By AMERICAN HEART ASSOCIATION NEWS
At first glance, Yoda looks like a perfectly healthy 15-month-old sheep as he playfully butts his head against a visitor’s knee and dances at the sight of his daily treat – a cup of delicious, nutritious grain.
But look closer and you’ll notice the 18-inch-by-18-inch bald spot on his torso where his black-and-white wool was shaved for heart surgery. In December, Yoda made veterinary history by undergoing life-saving Patent Ductus Arteriosus ligation.
A condition observed in some humans soon after birth, PDA is a heart problem in which the ductus arteriosus blood vessel remains open, allowing blood to recirculate into the lungs. Surgical repair is often performed on children with PDA, as well as dogs and cats — but never before on a sheep.
Then again, Yoda isn’t just any sheep. He’s a star therapy animal at the Ranch Hand Rescue Counseling Center and Animal Sanctuary in South Argyle, Texas, where sheep, horses, llamas and goats bond with children who’ve been physically or sexually abused.
“Yoda’s so fun and spunky and full of joy … kids connect with him right away because he’s as playful as they are,” said Cathy Champ, clinical director of the center.
Yoda wasn’t his usual frisky self late last year when his handlers first noticed he had a cough. A vet diagnosed him with pneumonia, and further tests revealed he was suffering from PDA.
“He was on the verge of death … we didn’t think he’d survive,” said Bob Williams, founder of Ranch Hand Rescue.
Williams put Yoda’s life in the hands of the team at Oklahoma State University’s Center for Veterinary Health Services, who had treated other Ranch Hand therapy animals. The case turned out to be particularly challenging.
OSU veterinary cardiologist Ryan Baumwart tried to fix Yoda’s heart problem with a catheter inserted through the sheep’s leg, but the PDA proved to be much too large to plug, leaving heart surgery as the only option.
“I’m talking about a garden-hose type of blood vessel,” said OSU small animal surgeon Danielle Dugat. “My job was to take him to surgery and open his chest cavity, identify the shunting vessel, put a suture around it and slowly tighten it in two different spots, just like tightening a shoelace, which was successful.”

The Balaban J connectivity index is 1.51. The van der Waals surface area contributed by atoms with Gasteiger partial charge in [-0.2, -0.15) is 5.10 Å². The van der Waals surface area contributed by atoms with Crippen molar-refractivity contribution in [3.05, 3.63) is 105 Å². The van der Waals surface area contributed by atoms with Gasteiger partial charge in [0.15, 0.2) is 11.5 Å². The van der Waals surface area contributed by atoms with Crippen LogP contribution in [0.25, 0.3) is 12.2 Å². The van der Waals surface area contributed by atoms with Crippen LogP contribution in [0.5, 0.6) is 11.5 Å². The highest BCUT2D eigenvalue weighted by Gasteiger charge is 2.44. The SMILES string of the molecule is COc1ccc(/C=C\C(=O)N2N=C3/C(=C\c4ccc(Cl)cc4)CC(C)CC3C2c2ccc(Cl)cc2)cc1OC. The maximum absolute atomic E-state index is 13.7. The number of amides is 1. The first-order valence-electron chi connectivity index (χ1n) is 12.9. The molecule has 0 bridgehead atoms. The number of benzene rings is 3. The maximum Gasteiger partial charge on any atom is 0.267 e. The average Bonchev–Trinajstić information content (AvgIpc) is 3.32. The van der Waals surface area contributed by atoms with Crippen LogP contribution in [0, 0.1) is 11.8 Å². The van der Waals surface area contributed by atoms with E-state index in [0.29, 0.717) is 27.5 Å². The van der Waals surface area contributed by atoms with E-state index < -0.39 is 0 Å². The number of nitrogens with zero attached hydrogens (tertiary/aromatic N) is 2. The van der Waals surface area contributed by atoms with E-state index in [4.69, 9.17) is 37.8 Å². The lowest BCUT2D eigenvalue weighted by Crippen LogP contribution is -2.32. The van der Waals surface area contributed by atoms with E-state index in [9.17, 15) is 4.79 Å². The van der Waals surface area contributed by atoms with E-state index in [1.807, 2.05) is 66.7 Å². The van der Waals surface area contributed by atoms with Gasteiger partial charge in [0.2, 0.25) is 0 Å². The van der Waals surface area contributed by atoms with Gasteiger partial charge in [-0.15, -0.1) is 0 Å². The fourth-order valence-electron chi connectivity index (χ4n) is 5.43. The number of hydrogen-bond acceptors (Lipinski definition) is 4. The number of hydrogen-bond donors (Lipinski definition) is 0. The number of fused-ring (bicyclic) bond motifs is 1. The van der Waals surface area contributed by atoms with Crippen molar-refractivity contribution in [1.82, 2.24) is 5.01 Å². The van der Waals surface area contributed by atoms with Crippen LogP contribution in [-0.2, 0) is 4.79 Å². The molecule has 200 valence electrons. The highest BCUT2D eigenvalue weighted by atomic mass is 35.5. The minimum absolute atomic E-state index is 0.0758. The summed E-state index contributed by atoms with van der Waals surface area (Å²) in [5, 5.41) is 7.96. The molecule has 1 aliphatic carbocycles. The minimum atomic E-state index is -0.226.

“The surgery is probably not that much different from human surgery,” said Dr. Dugat. “A lot of what we do in animal surgery translates back and forth from human surgery … We all take innovations and use them to learn.”
The medical line between species is becoming more and more blurry, according to experts like Barbara Natterson-Horowitz, a cardiologist at UCLA Medical Center who co-authored the best-selling book Zoobiquity: What Animals Can Teach Us About Health and the Science of Healing (Knopf, 2012). She also leads an annual Zoobiquity conference for doctors who treat the same diseases in patients of different species, and she directs the Zoobiquity Research Initiative, a collaboration between the David Geffen School of Medicine at UCLA and UC Davis School of Veterinary Medicine.
For Yoda, collaborating with humans is restricted for the time being. Petting is OK, but hugging is off limits until he’s fully recovered from the surgical procedures which cost about $5,000.
“A lot of people said ‘Are you nuts? Why are you spending all this money on a sheep?’” said Williams. “But they don’t understand the power and magic Yoda has for people that have been abused. He’s a magnet for people … We’ve had messages and calls and Facebook posts from all over the world. He definitely loves children, and they definitely love him.”
Dr. Dugat said the impact of Yoda’s history-making surgery goes way beyond extending the life of one small sheep.
“If you look at the big picture, pets and animals have a great impact on humans, so everyone has a better quality of life,” she said. “It makes a procedure like this all the more exciting.”